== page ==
The $35,000 also represented a commitment that Burns had made to Zoo Boise. After an Association of Zoos and Aquariums accreditation inspection in June, Zoo Boise had decided on a $350,000 construction project to address some of the issues pointed out during the inspection. Whenever Zoo Boise launches new construction projects, it pledges to raise and donate 10 percent of the construction costs to conservation. When Burns went before the Friends of the Zoo, he promised to develop a plan to raise the $35,000 for conservation, but didn’t anticipate that that plan would involve his wedding.

Zoo Boise has a creative history of supporting Saola conservation through its ZooTeens program. The zoo trained its 160 ZooTeens about the Saola, other Critically Endangered species in the Annamites and the threats to those species, including the rampant snaring crisis that is at the root of the “empty forest syndrome.” ZooTeens talk to visitors about the Saola and then ask if they’d like to donate a quarter—the amount rewarded for each snare a ranger pulls out of the forest. In this way, ZooTeens have raised $1,500 to $2,500 each summer.

“Zoos have a moral and ethical obligation to do something about the fact that we’re facing the world’s sixth mass extinction crisis,” Burns says. “And zoos are in a unique position—we have collections of animals that millions of people want to come see and we have an opportunity to generate support for conservation in a way that no one else can.”

Zoo Boise ZooTeens (photo from Zoo Boise website: http://bit.ly/2FOFXm2)

Under Burns’ leadership, Zoo Boise has become a force for conservation. The zoo was the first to charge a conservation fee—$.25 at first, then $.35 and now $.50—for each admission to the park. All revenue from some of the zoo’s most popular attractions also benefit conservation, ultimately resulting in a contribution of 10 percent of the zoo’s budget annually. Before Burns left Zoo Boise in December to take up the helm as president/CEO of Utah’s Hogle Zoo, he also set into motion the first-ever Annamites exhibit—another opportunity to promote the plight of the Saola.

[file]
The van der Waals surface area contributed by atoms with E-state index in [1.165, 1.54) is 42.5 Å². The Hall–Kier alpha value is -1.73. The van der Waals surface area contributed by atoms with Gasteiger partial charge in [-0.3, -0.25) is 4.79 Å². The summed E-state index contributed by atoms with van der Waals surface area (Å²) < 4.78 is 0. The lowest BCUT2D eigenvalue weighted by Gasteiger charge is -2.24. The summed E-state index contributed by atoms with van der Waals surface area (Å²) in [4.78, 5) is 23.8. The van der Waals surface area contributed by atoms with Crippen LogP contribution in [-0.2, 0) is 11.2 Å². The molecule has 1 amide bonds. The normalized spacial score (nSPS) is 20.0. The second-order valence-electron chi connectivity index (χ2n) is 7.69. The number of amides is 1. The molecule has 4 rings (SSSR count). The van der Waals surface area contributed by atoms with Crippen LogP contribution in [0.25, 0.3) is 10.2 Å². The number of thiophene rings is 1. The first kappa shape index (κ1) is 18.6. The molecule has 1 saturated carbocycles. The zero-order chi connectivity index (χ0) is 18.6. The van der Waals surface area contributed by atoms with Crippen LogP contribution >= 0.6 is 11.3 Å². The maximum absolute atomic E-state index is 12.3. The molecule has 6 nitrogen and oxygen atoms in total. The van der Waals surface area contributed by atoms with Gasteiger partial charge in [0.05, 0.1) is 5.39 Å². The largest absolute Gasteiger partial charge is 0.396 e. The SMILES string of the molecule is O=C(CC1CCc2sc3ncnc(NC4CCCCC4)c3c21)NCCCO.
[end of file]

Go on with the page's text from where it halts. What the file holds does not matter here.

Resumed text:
“Part of what makes zoos’ support of Saola conservation so great is that no zoo has a Saola—we’re doing this not to benefit a popular zoo species, but instead to save a little-known species,” Burns says. “The Saola has a lot of star power, and zoos can help share that story. Once you learn about what has gone on in that part of the world, where we’re basically just vacuuming out the forests of all of their animals, you want to know what you can do to help.”

Pile of snares (Photo by Bill Robichaud)

Burns will now continue to raise support for conservation in his new post at Hogle Zoo. His wife, an accountant, has also become a Saola champion, and the two hope to travel someday to the Annamites. Their $35,000 wedding gift is one of a number of donations from zoos worldwide that are participating in a fundraising campaign for the new conservation breeding center.

“When I told SWG’s Bill Robichaud about the gift, he was so thrilled,” Burns said. “He asked me if I could get married again any time soon.”